Reviewed by Jerry Kraft
There is something inherently intriguing about imagining the meetings of famous people and the private conversations and interactions that might have taken place. Playwright Sue Peters uses just such an actual meeting for the occasion of "Piece of You" and then imagines the content of a night between the about-to-be famous actor James Dean and the fabulously wealthy and pitiable heiress Barbara Hutton. By the end of a long night of drinking, sex and self-disclosure they have revealed great volumes of their histories to each other, and substantially less of their characters.
The play begins with their chance meeting in a coffee shop, where Dean is reading an obscure book and Hutton is sipping on the obscure meaning of her existence, and both are perusing the fast-food menu for a dessert of transitory companionship. The scene is staged in the theatre lobby, which provides a nice, bustling, somewhat unfocused environment for these two to parry and flirt. When they leave for Hutton's hotel room, we move into the theatre and the remainder of the play has us conventionally placed on the fourth wall, observing an equally conventional dramatization.
Ms. Peters is a talented writer with a particular skill at writing fast-paced, neatly shaped dialogue that sounds consistent with her characters and clearly advances the storyline. Where this particular play falls short, in my opinion, is in creating a compelling enough reason for these two to be together, and powerful enough consequences for each of them to their meeting. They seem to get together so that we can hear them explain themselves to each other, and the next morning they go their separate ways, knowing much more about each other, but not apparently affecting one another's lives in any significant way. I know that is the most common course of real life, especially of one-night stands, but it's not really the stuff of great dramatic action.
The mechanical dramaturgy of drinking far too much alcohol as a means of freeing their inner-demons was trite and disappointing. The introduction of a gun early in the play added an effective lethality to their disclosures, but when it finally goes off (Chekhov in the hallway saying "Ahem") it doesn't really mean anything. Only the exploration of the Mother/Son dynamic, with references to Greek tragedy played against the mutually tawdry childhoods of each, seemed fully developed and led to the play's most rewarding resolutions.
As to the performances, Ryan Higgins plays Dean with considerable charm and a glib, energetic likeability. While I wouldn't want or expect an actor to try an impersonation of the iconic star, I do think there needed to be more of the familiar persona of the brooding, wounded, internalized young man on a fast track to an early death. Where Mr. Higgins really succeeded was in his initial scenes as a guy in a coffee shop, full of ambition and immersed in obscurity, and in the later scenes where he talks about his own mother's death when he was 9, his abandonment by his father, and his resulting emotional desolation.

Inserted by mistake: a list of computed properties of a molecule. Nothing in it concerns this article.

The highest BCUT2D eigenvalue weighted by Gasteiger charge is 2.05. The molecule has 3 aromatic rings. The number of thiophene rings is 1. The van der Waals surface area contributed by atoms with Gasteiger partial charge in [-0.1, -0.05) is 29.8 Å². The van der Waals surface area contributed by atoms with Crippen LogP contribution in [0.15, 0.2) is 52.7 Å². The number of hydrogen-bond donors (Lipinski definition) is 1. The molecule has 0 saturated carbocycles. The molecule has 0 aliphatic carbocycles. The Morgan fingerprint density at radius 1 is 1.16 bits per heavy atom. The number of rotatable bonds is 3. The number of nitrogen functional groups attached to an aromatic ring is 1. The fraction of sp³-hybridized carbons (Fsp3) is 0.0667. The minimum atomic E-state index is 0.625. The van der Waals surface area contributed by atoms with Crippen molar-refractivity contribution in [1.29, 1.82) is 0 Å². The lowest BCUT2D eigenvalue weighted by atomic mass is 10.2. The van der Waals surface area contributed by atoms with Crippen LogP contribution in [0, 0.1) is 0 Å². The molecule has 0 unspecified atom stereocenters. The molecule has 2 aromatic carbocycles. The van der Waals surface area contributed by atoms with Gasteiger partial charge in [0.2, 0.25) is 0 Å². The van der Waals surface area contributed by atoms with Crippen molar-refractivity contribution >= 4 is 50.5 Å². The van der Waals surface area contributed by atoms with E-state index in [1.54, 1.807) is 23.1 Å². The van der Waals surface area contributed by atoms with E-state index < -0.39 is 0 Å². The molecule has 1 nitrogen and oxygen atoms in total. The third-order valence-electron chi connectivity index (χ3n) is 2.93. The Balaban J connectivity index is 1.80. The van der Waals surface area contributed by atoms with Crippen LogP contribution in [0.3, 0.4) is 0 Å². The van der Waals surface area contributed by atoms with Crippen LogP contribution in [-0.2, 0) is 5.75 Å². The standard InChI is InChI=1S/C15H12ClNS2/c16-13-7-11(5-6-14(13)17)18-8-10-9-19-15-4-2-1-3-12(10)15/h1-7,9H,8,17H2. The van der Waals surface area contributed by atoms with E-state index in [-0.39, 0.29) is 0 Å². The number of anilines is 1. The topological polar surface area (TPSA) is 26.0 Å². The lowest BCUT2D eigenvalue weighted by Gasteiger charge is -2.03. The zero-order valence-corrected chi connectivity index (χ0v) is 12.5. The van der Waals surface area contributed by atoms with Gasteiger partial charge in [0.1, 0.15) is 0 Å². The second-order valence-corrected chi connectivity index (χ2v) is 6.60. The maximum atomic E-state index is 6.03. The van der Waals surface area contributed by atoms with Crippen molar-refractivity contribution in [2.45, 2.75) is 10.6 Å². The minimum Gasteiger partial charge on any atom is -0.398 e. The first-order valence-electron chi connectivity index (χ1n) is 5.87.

Nearly twenty years older than Dean at the time of this assignation, Barbara Hutton was an emotional train-wreck. She was abandoned by her parents in childhood and left to wander in gilded, loveless estates and later through exploitative marriages, meaningless acquisition and the ultimate desolation of luxury hotels where her sustenance and desires were delivered by room service. Kim Deskin succeeds in creating a superficially worldly, jaded and self-centered woman, but there's not much vulnerability, not much need or emotional hunger, so it's hard to really feel that Dean satisfied something vital for her. Ms. Deskin simply didn't have a convincing balance of all that this woman had, and all that she so desperately lacked. There was also not a strong enough sense of a voracious sexual hunger, the sort that only someone of Dean's feral magnetism could satiate. I think when we get into the hotel room, and especially into the bed, we needed to see a woman who was literally starving for sexual affirmation, and who finally meets someone who has more virility and vitality than even he understands.
Producer and Director Brooke Cochran does a nice job of moving the action and placing the emphasis appropriately in the script, but she just doesn't have quite the horsepower she needs in this cast. While it's a good effort, I think the script here is better than the performance. Granted, there are certainly elements of the construction that I think should have been stronger, but the writing held my attention and the characters are easily interesting enough to make this meeting matter. "Piece of You" brings two fascinating people together and tells us a great deal about them. All we need is a better reason for why this meeting, on this night, was the one time that we needed to encounter them.